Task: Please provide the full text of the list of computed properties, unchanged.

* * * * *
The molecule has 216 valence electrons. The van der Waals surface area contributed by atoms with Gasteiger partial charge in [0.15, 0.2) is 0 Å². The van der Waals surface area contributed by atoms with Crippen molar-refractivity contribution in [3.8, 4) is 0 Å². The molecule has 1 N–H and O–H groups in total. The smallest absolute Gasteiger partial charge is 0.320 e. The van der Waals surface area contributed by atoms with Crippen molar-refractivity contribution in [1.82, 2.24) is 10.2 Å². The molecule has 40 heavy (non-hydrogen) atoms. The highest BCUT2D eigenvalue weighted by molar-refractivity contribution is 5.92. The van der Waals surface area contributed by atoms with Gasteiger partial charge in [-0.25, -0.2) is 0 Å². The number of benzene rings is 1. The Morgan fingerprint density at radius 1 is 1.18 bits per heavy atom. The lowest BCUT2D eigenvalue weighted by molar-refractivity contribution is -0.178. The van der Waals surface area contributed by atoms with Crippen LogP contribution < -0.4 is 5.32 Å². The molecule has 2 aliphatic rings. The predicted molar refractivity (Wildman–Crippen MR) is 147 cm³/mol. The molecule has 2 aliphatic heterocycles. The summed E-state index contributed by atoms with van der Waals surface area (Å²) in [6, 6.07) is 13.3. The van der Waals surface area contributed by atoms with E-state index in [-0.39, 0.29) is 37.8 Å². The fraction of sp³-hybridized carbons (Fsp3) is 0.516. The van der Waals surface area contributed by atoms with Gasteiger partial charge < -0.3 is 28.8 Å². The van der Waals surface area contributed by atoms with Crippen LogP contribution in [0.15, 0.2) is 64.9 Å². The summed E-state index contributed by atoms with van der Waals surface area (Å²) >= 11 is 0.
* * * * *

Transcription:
The molecule has 216 valence electrons. The van der Waals surface area contributed by atoms with Gasteiger partial charge in [0.15, 0.2) is 0 Å². The van der Waals surface area contributed by atoms with Crippen molar-refractivity contribution in [3.8, 4) is 0 Å². The molecule has 1 N–H and O–H groups in total. The smallest absolute Gasteiger partial charge is 0.320 e. The van der Waals surface area contributed by atoms with Crippen molar-refractivity contribution in [1.82, 2.24) is 10.2 Å². The molecule has 40 heavy (non-hydrogen) atoms. The highest BCUT2D eigenvalue weighted by molar-refractivity contribution is 5.92. The van der Waals surface area contributed by atoms with Gasteiger partial charge in [-0.25, -0.2) is 0 Å². The number of benzene rings is 1. The Morgan fingerprint density at radius 1 is 1.18 bits per heavy atom. The lowest BCUT2D eigenvalue weighted by molar-refractivity contribution is -0.178. The van der Waals surface area contributed by atoms with Crippen LogP contribution < -0.4 is 5.32 Å². The molecule has 2 aliphatic rings. The predicted molar refractivity (Wildman–Crippen MR) is 147 cm³/mol. The molecule has 2 aliphatic heterocycles. The summed E-state index contributed by atoms with van der Waals surface area (Å²) in [6, 6.07) is 13.3. The van der Waals surface area contributed by atoms with E-state index in [-0.39, 0.29) is 37.8 Å². The fraction of sp³-hybridized carbons (Fsp3) is 0.516. The van der Waals surface area contributed by atoms with Gasteiger partial charge < -0.3 is 28.8 Å². The van der Waals surface area contributed by atoms with Crippen LogP contribution in [0.15, 0.2) is 64.9 Å². The summed E-state index contributed by atoms with van der Waals surface area (Å²) >= 11 is 0.